Inspiring people and threatening seas

Want to meet inspirational people who are pushing their personal boundaries to the limit? Then I heartily recommend a trip to John o’ Groats or Land’s End, which are commonly regarded as the furthest pointsGeoffPilgrimage28 on mainland Britain which can be travelled on public roads.

Neither is a destination renowned for its scenic splendour, both being eclipsed by wilder and more ruggedly beautiful compass points nearby – Dunnet Point being the most northerly bit of Britain, while Lizard Point is the southern extremity in Cornwall.

But it is here that almost every cyclist you meet has a fascinating story to tell, many personifying the triumph of the human spirit over adversity, while all demonstrate that we are capable of much more than we realise.

I’ve yet to encounter another distance walker but have really enjoyed the camaraderie of cyclists everywhere; meeting them head-on as for safety reasons I generally walk on the ‘wrong’ side of the road facing oncoming traffic.

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At Dunnet Head lighthouse

Having traversed Scotland on foot from west to east, with stop-overs in Findhorn, I’d resumed my walking from John o’ Groats where I met statuesque Belgian blonde Caroline Eeckhout, 40, who’d just become the latest cycling end-to-ender. She glowed with vibrant good health but was concerned that her legs had become too muscular. Hey, Caroline, you’re looking great and will be an inspiration to family, friends and colleagues back home.

Dunnet Head is a place of spectacular cliffs, soaring seabirds and wild seas, and it was here that I photographed charismatic young Russian Natasha Krasnikova, without then knowing her story. A few hours later we met by chance in a hostel and she invited me to share her celebratory wine and cheese feast, having hitch-hiked the length of Britain on the greatest adventure of her young life. She was justly proud and exuberant and bursting to share her joy and sense of accomplishment. Life really does begin at the end of your comfort zone.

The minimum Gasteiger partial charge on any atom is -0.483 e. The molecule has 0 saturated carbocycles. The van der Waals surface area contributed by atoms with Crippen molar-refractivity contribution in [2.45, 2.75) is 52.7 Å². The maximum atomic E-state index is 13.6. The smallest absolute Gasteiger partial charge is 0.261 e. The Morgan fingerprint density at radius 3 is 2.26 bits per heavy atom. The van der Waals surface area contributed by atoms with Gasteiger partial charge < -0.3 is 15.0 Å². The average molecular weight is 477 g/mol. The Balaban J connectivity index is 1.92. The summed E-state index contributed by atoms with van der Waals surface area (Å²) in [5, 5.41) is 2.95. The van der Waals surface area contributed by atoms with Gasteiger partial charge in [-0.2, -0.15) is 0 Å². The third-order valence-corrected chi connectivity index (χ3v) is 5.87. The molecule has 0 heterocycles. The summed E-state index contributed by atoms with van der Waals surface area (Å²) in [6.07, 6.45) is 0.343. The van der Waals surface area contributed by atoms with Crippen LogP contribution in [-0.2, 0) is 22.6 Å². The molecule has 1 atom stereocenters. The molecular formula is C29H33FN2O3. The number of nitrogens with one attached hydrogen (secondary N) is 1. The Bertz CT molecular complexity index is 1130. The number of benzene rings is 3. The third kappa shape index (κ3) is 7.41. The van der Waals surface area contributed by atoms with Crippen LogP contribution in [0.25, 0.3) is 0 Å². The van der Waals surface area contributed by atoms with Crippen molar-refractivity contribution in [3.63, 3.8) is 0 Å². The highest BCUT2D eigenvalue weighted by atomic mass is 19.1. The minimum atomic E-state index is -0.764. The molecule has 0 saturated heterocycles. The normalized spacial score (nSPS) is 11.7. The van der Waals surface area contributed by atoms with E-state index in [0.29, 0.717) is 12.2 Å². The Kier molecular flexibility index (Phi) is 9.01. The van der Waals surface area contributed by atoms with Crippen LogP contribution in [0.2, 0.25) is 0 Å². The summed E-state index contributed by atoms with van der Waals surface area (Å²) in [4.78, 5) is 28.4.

Anna Hughes

Anna Hughes who is cycling around Britain

I shared a room with charming young guys Sam and Mike, who’d completed the epic ride, but we were all awed by the quiet confidence and enthusiasm of Londoner Anna Hughes, 28, who works with a movement called Sustrans which promotes walking and cycling as a way of getting to know your local area.

Her objective is to pedal the entire 7,240km (4,500-mile) coastline of Britain, having already accomplished a third of that. “I love cycling and wanted to see the coast,” she explained. You go Girl!

GeoffPilgrimage30Some days earlier Anna had visited the Findhorn Foundation community and ecovillage, and wrote on her blog: “The whole place was brilliant and no hippies in sight! It makes you wonder why everybody doesn’t live like this. It’s comfortable, community-focused and green. I wish there were more places like this.”

Both Anna and Natasha spoke glowingly of a young artist called Frank who’d sketched and painted his way north. Why didn’t he cycle, Anna demanded? “Because I don't know how to ride a bike,” he admitted honestly, although he of all people now knows what he is capable of. Perhaps the greatest legacy of his adventure is the art he has lovingly created and posted home at regular intervals.

Bravo to all these brave souls!

Geoff Dalglish

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